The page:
Portal Runner

Gamestyle Archive intro: this early review from 2001 is incomplete but I think we’re only missing the last couple of lines from Mike Bather – from the general feel of things I reckon we know exactly where he was going with this 3DO title. Maybe straight to the bin?


There are some things that various individuals or companies are famed for failing at; Tommy Cooper was never any good at magic, Eddie ‘The Eagle’ Edwards was never any good at skiing and Trip Hawkins’ company, 3DO have never been much cop with games.

So with much dismay the DVD-Rom containing the latest 3DO game, Portal Runner, took the place of DMA’s Grand Theft Auto 3 and I began to play…… As we all know by now, 3DO don’t seem capable to make a game without basing it on those green plastic fool’s but in Portal Runner they take a back seat and we get to know Sarge’s missus Vikki G a little bit better. Vikki, being a modern woman and an intrepid news reporter, likes to look after her man and that she does, occasionally landing herself in trouble with her father, Colonel Grimm. Unfortunately, being a modern woman also means defying her father after being grounded and this spirals her into a plot fabricated by her arch nemesis, Brigette Bleu.

Now, Brigette Bleu needs a man for some good, fast and hard lovin’ and in a toy shop the choice is pretty limited so she opts out for our Heroine’s fella, Sarge. First of all though, this requires trapping Vikki on the other side of the Dinosaur world’s portal and that’s where the full game begins. Portal Runner plays with the usual action adventure/ 3D platformer third person perspective and contains three graphically distinctive styled levels; The Swamp, containing vicious Raptors, the Medieval World containing Knights in shining armour and finally, the Alien Spaceship, complete with crazy aliens. All of which are tied in together with fairly good FMV cut scenes to help the plotline and portal running to progress.

Each level contains a number of sub-levels where certain objectives and puzzles need to be overcome by Vikki, her bow and arrow and her newfound friend, Leonardo the Lion. At the end of each level the token boss can be found, the bosses being well thought out featuring a certain way to successfully overcome the enemy. A number of gems are dotted around to boost the player’s score and health. Each of the levels is (surprisingly) well designed with initially unreachable gems made obtainable by secret moving platforms and platforms triggered by hidden buttons, accessed by a carefully aimed arrow shot. A number of Vista points are dotted across each level and these open up a pre-rendered gallery of pictures from the levels, accessible from the title screen. Graphically, you can tell that 3DO have made an effort in improving upon their dire track record and that a positive effort has been made in the overall design, look and ambience of the game. Game play, a much lauded and needed commodity in any game; some companies grasp the concept, either by skill, suggestions and tweaks from their testing team or just plain luck.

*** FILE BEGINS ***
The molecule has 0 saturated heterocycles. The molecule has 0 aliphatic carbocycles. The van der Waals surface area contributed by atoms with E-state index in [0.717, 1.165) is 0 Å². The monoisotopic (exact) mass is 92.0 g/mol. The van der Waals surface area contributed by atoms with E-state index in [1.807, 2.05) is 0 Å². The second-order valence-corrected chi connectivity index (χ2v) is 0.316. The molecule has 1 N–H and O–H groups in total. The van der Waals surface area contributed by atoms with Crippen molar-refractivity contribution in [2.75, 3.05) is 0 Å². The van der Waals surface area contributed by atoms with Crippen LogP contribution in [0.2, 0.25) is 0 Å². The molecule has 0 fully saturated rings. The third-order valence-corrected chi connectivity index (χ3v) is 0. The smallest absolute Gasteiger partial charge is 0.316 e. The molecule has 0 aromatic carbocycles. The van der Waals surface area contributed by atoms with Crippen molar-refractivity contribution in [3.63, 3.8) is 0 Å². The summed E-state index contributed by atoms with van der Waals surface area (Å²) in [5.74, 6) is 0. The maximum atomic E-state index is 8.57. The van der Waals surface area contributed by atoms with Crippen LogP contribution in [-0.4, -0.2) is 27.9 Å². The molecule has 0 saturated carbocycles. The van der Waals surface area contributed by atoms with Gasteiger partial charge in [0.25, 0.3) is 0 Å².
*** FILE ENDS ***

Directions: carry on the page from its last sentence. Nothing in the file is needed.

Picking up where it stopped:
Portal Runner’s creation has been ruled by the developer using the tools and libraries supplied by Sony themselves and we all know by now that quality games come with the effort of a development team writing, from scratch, their own tools or using quality 3rd party software such as Criterion’s Renderware. Unfortunately for 3DO, they seem to have kept and tweaked the game mechanics of Army Men: Sarge’s Heroes 2 instead of ripping it apart and starting all over again and this shows. Some of the greatest problems with the aforementioned game where control problems such as Sarge stopping midway whilst running in an arc and even though this has now been rectified fundamental game play issues still arise. It’s like the player never feels fully in control of what is happening onscreen and this is an unforgivable error, especially when precision platform jumping is required; To fall and die repeatedly from bad controls rather than lack of playing skill is unforgivable, especially from a full priced title.

Things can only get better, right? Wrong. The latter levels require the control of Leonardo and where 3DO have been successful in implementing the feel of trying to control a ferocious lion, it just doesn’t convert to good game play. Sonically the game has an atrocious title track but each of the levels has its own tune styled towards the graphical setting. A most memorable would be the second level, set in the medieval castle which features a nice track, reminiscent of all those ‘olde wurlde’ RPG’s. But no Dolby digital or 5.1 support I’m afraid! Voice-overs make their fateful return and in the opening scenes prove rather gritty with a lack of quality, but do improve as the game progresses, but the sound effects are nothing to shout from tall buildings about.

Overall, after completing the game within eight hours on the normal setting (with only expert above that, with ‘dream’ and easy below) I did find the story to be entertaining and amusing although aimed at a younger audience and maybe toward a more female audience too. But the biggest problem remains in the realm of playability and at times I felt the urge to hurl the controller at the screen, not due to difficulty but due to the fact that I had died through no fault of my own. At